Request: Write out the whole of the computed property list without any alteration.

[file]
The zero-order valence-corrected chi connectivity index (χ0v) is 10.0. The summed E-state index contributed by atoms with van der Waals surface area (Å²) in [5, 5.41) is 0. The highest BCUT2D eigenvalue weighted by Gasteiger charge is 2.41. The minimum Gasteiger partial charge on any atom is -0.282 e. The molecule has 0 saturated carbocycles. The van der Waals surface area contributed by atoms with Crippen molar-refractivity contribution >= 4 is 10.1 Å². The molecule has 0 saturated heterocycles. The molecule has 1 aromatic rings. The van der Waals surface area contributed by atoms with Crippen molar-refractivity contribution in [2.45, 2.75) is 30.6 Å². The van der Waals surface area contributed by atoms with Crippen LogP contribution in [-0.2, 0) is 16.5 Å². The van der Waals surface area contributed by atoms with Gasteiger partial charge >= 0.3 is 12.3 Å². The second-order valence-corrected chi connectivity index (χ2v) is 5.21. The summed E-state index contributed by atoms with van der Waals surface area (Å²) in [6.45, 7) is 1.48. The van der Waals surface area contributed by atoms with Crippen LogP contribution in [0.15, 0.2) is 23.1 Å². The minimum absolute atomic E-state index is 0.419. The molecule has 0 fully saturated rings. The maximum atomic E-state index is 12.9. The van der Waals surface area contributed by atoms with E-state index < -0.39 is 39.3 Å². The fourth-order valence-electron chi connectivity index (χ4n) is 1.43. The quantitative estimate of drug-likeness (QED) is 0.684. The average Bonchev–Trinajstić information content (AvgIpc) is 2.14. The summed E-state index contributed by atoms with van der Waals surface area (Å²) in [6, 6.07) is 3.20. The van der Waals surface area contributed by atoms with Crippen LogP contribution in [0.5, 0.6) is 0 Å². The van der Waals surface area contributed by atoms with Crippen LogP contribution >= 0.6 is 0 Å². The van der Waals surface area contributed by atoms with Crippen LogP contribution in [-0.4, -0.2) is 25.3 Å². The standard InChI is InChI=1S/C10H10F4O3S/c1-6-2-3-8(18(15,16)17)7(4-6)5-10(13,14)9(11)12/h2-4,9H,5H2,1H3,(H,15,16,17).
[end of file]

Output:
The zero-order valence-corrected chi connectivity index (χ0v) is 10.0. The summed E-state index contributed by atoms with van der Waals surface area (Å²) in [5, 5.41) is 0. The highest BCUT2D eigenvalue weighted by Gasteiger charge is 2.41. The minimum Gasteiger partial charge on any atom is -0.282 e. The molecule has 0 saturated carbocycles. The van der Waals surface area contributed by atoms with Crippen molar-refractivity contribution >= 4 is 10.1 Å². The molecule has 0 saturated heterocycles. The molecule has 1 aromatic rings. The van der Waals surface area contributed by atoms with Crippen molar-refractivity contribution in [2.45, 2.75) is 30.6 Å². The van der Waals surface area contributed by atoms with Crippen LogP contribution in [-0.2, 0) is 16.5 Å². The van der Waals surface area contributed by atoms with Gasteiger partial charge >= 0.3 is 12.3 Å². The second-order valence-corrected chi connectivity index (χ2v) is 5.21. The summed E-state index contributed by atoms with van der Waals surface area (Å²) in [6.45, 7) is 1.48. The van der Waals surface area contributed by atoms with Crippen LogP contribution in [0.15, 0.2) is 23.1 Å². The minimum absolute atomic E-state index is 0.419. The molecule has 0 fully saturated rings. The maximum atomic E-state index is 12.9. The van der Waals surface area contributed by atoms with E-state index < -0.39 is 39.3 Å². The fourth-order valence-electron chi connectivity index (χ4n) is 1.43. The quantitative estimate of drug-likeness (QED) is 0.684. The average Bonchev–Trinajstić information content (AvgIpc) is 2.14. The summed E-state index contributed by atoms with van der Waals surface area (Å²) in [6, 6.07) is 3.20. The van der Waals surface area contributed by atoms with Crippen LogP contribution in [0.5, 0.6) is 0 Å². The van der Waals surface area contributed by atoms with Crippen LogP contribution >= 0.6 is 0 Å². The van der Waals surface area contributed by atoms with Crippen LogP contribution in [-0.4, -0.2) is 25.3 Å². The standard InChI is InChI=1S/C10H10F4O3S/c1-6-2-3-8(18(15,16)17)7(4-6)5-10(13,14)9(11)12/h2-4,9H,5H2,1H3,(H,15,16,17).